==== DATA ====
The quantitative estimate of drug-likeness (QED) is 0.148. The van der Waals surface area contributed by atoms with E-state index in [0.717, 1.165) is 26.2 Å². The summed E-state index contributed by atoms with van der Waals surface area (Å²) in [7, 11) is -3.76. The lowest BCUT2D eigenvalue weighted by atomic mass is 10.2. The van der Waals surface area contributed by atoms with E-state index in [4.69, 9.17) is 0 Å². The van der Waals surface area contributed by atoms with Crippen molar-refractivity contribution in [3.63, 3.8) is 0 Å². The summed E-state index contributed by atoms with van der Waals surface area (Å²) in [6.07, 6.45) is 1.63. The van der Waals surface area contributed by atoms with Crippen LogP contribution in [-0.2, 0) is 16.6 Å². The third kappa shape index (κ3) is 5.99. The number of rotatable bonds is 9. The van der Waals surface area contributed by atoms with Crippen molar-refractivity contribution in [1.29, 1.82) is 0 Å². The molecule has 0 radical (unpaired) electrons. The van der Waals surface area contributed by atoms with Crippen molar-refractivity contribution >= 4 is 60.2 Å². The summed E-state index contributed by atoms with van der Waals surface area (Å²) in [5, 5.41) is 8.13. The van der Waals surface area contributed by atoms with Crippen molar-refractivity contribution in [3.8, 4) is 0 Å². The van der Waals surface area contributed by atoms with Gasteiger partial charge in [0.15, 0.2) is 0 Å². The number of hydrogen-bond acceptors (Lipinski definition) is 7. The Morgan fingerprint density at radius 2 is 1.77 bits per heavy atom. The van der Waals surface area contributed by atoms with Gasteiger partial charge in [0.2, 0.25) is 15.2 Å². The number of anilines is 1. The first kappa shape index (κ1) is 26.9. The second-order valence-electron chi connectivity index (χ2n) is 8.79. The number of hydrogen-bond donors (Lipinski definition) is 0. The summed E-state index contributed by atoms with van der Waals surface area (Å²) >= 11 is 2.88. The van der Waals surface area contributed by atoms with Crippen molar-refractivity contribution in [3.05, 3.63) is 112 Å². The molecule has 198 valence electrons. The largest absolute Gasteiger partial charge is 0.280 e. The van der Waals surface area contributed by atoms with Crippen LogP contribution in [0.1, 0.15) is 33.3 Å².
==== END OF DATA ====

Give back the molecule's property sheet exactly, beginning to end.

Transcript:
The quantitative estimate of drug-likeness (QED) is 0.148. The van der Waals surface area contributed by atoms with E-state index in [0.717, 1.165) is 26.2 Å². The summed E-state index contributed by atoms with van der Waals surface area (Å²) in [7, 11) is -3.76. The lowest BCUT2D eigenvalue weighted by atomic mass is 10.2. The van der Waals surface area contributed by atoms with E-state index in [4.69, 9.17) is 0 Å². The van der Waals surface area contributed by atoms with Crippen molar-refractivity contribution in [3.63, 3.8) is 0 Å². The summed E-state index contributed by atoms with van der Waals surface area (Å²) in [6.07, 6.45) is 1.63. The van der Waals surface area contributed by atoms with Crippen LogP contribution in [-0.2, 0) is 16.6 Å². The third kappa shape index (κ3) is 5.99. The number of rotatable bonds is 9. The van der Waals surface area contributed by atoms with Crippen molar-refractivity contribution in [1.29, 1.82) is 0 Å². The molecule has 0 radical (unpaired) electrons. The van der Waals surface area contributed by atoms with Crippen molar-refractivity contribution >= 4 is 60.2 Å². The summed E-state index contributed by atoms with van der Waals surface area (Å²) in [5, 5.41) is 8.13. The van der Waals surface area contributed by atoms with Crippen molar-refractivity contribution in [3.8, 4) is 0 Å². The van der Waals surface area contributed by atoms with Gasteiger partial charge in [0.15, 0.2) is 0 Å². The number of hydrogen-bond acceptors (Lipinski definition) is 7. The Morgan fingerprint density at radius 2 is 1.77 bits per heavy atom. The van der Waals surface area contributed by atoms with Gasteiger partial charge in [0.2, 0.25) is 15.2 Å². The number of anilines is 1. The first kappa shape index (κ1) is 26.9. The second-order valence-electron chi connectivity index (χ2n) is 8.79. The number of hydrogen-bond donors (Lipinski definition) is 0. The summed E-state index contributed by atoms with van der Waals surface area (Å²) >= 11 is 2.88. The van der Waals surface area contributed by atoms with Crippen molar-refractivity contribution in [3.05, 3.63) is 112 Å². The molecule has 198 valence electrons. The largest absolute Gasteiger partial charge is 0.280 e. The van der Waals surface area contributed by atoms with Crippen LogP contribution in [0.1, 0.15) is 33.3 Å².